The principle that an accused may not be convicted unless he has been accorded the right to the assistance of counsel constitutes one of the most fundamental guarantees of a fair trial protected by the due process clause. Powell v. Alabama, 287 U.S. 45, 67-68, 53 S. Ct. 55, 63-64, 77 L. Ed. 158 (1932); Johnson v. Zerbst, 304 U.S. 458, 462-63, 58 S. Ct. 1019, 1022-23, 82 L. Ed. 1461 (1937); Gideon v. Wainwright, 372 U.S. 335, 342-45, 83 S. Ct. 792, 795-97, 9 L. Ed. 2d 799 (1960). At the same time, the benefits of such assistance may be relinquished in favor of the right, grounded in the Sixth Amendment, to conduct one's own defense. See Faretta v. California, supra, 422 U.S. at 818-32, 95 S. Ct. at 2532-39. Because of the substantial hazards inherent in proceeding without the benefit of counsel, the right to self-representation is not absolute or automatic. Instead, to satisfy Fifth Amendment concerns, the accused must be made aware of the dangers of self-representation and a trial court must be satisfied that the decision is made on the basis of a knowing, intelligent, and competent assessment of these risks. See Faretta v. California, supra, 422 U.S. at 835, 95 S. Ct. at 2541; Von Moltke v. Gillies, 332 U.S. 708, 723-24, 68 S. Ct. 316, 323-24, 92 L. Ed. 309 (1947). The crucial importance of such an inquiry into the basis of a proffered waiver of the constitutional right to counsel was defined by the Court in Johnson v. Zerbst, supra, 304 U.S. at 465, 58 S. Ct. at 1023:
The constitutional right of an accused to be represented by counsel invokes, of itself, the protection of a trial court, in which the accused-whose life or liberty is at stake-is without counsel. This protecting duty imposes the serious and weighty responsibility upon the trial judge of determining whether there is an intelligent and competent waiver by the accused. While an accused may waive the right to counsel, whether there is a proper waiver should be clearly determined by the trial court, and it would be fitting and appropriate for that determination to appear upon the record.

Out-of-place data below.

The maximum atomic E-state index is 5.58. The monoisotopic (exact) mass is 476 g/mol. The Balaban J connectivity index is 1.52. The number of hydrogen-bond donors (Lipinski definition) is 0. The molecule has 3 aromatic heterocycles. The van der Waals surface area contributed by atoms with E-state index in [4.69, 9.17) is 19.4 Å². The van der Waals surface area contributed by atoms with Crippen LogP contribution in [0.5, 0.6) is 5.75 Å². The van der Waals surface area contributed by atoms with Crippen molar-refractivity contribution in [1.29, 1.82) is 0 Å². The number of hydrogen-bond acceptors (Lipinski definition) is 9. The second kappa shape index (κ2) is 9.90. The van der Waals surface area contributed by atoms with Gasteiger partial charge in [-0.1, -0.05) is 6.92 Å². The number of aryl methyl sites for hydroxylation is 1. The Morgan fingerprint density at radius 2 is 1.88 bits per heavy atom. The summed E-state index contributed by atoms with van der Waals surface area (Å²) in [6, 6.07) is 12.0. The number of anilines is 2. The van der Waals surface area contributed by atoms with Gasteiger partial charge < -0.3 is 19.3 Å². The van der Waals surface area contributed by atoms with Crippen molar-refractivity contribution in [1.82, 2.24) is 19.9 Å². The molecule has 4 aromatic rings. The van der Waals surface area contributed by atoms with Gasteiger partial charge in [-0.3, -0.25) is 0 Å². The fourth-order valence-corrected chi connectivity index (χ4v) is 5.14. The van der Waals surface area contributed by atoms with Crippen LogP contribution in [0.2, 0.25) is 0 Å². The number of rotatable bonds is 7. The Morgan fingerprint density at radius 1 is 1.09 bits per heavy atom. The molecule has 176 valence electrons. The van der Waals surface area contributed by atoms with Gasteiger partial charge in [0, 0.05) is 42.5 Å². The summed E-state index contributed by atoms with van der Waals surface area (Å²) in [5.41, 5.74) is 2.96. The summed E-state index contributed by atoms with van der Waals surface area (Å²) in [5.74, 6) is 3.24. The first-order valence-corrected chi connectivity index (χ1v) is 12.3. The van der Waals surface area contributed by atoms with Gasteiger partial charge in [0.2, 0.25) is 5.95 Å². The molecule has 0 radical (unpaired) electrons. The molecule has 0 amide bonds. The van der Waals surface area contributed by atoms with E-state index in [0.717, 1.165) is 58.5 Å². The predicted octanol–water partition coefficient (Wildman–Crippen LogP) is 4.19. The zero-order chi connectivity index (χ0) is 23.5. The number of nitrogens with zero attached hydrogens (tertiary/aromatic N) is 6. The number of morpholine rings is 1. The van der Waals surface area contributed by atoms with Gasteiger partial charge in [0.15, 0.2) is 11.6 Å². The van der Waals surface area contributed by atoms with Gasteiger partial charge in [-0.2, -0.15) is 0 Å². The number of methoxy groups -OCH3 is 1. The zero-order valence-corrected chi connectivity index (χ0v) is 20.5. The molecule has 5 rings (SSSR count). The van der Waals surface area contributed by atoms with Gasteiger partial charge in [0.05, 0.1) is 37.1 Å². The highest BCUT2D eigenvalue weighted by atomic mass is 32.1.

A review of the trial transcript leaves no doubt that Judge Anderson made a good faith attempt to ask Ms. Africa questions relevant to the inquiry called for by the Court in Johnson and in Faretta, and that he properly advised her of the risks she would invite by electing to conduct her own defense. See Tr. 19 (Aug. 18, 1980); Tr. 19-22 (Aug. 19, 1980); Tr. 7-9 (Aug. 20, 1980). Indeed, he described to her at some length the need to probe her decision to waive the assistance of counsel:
(In) order for the Court to permit you to represent yourself the Court must be assured that your waiver of your Constitutional right to counsel is voluntarily and understandingly made.
In order to determine these matters, I have to conduct a colloquy, that is, a discussion with you.
I have to ask you certain questions and you have to answer those questions and you have to answer them responsively.
Tr. at 19-20 (Aug. 19, 1980). And the following day he further explained:
Under the rules of the Supreme Court and the decisions of the Supreme Court of Pennsylvania this Court is required to determine what (sic) you are giving up your right to counsel and the desire to represent yourself has to be knowingly and willingly and voluntarily done. It also has to show that you did so with the knowledge of the consequences, and that's the reason I have to ask you these questions, to determine that.... Now, only under those circumstances can I grant your request to waive your right to counsel and permit you to represent yourself. I'm ...